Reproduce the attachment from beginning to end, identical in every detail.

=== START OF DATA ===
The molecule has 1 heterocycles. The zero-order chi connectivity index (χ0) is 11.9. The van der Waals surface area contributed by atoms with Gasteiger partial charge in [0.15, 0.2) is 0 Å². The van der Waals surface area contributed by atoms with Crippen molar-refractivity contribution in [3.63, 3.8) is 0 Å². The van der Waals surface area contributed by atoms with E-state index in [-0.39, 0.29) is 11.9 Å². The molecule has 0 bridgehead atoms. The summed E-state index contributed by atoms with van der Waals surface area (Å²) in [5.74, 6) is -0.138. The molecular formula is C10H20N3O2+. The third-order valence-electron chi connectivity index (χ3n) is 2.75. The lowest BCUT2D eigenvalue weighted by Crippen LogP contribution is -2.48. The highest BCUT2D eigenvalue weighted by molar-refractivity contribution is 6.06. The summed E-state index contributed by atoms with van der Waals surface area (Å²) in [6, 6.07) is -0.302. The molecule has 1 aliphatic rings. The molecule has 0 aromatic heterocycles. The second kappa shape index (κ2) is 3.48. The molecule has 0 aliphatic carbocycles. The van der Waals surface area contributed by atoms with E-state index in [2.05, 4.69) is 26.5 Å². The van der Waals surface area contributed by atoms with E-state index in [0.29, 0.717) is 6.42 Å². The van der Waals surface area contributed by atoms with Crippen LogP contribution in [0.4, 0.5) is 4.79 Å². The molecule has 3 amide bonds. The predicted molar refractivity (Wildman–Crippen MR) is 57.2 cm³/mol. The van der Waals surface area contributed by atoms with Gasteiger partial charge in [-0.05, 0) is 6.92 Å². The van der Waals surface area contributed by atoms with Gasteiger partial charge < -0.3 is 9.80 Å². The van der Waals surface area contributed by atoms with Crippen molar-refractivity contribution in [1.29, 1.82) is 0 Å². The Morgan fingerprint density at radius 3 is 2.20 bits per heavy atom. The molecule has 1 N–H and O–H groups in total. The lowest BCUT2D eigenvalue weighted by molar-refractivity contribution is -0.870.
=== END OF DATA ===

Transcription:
The molecule has 1 heterocycles. The zero-order chi connectivity index (χ0) is 11.9. The van der Waals surface area contributed by atoms with Gasteiger partial charge in [0.15, 0.2) is 0 Å². The van der Waals surface area contributed by atoms with Crippen molar-refractivity contribution in [3.63, 3.8) is 0 Å². The van der Waals surface area contributed by atoms with E-state index in [-0.39, 0.29) is 11.9 Å². The molecule has 0 bridgehead atoms. The summed E-state index contributed by atoms with van der Waals surface area (Å²) in [5.74, 6) is -0.138. The molecular formula is C10H20N3O2+. The third-order valence-electron chi connectivity index (χ3n) is 2.75. The lowest BCUT2D eigenvalue weighted by Crippen LogP contribution is -2.48. The highest BCUT2D eigenvalue weighted by molar-refractivity contribution is 6.06. The summed E-state index contributed by atoms with van der Waals surface area (Å²) in [6, 6.07) is -0.302. The molecule has 1 aliphatic rings. The molecule has 0 aromatic heterocycles. The second kappa shape index (κ2) is 3.48. The molecule has 0 aliphatic carbocycles. The van der Waals surface area contributed by atoms with E-state index in [2.05, 4.69) is 26.5 Å². The van der Waals surface area contributed by atoms with E-state index in [0.29, 0.717) is 6.42 Å². The van der Waals surface area contributed by atoms with Crippen LogP contribution in [0.4, 0.5) is 4.79 Å². The molecule has 3 amide bonds. The predicted molar refractivity (Wildman–Crippen MR) is 57.2 cm³/mol. The van der Waals surface area contributed by atoms with Gasteiger partial charge in [-0.05, 0) is 6.92 Å². The van der Waals surface area contributed by atoms with Gasteiger partial charge < -0.3 is 9.80 Å². The van der Waals surface area contributed by atoms with Crippen molar-refractivity contribution in [1.29, 1.82) is 0 Å². The Morgan fingerprint density at radius 3 is 2.20 bits per heavy atom. The molecule has 1 N–H and O–H groups in total. The lowest BCUT2D eigenvalue weighted by molar-refractivity contribution is -0.870.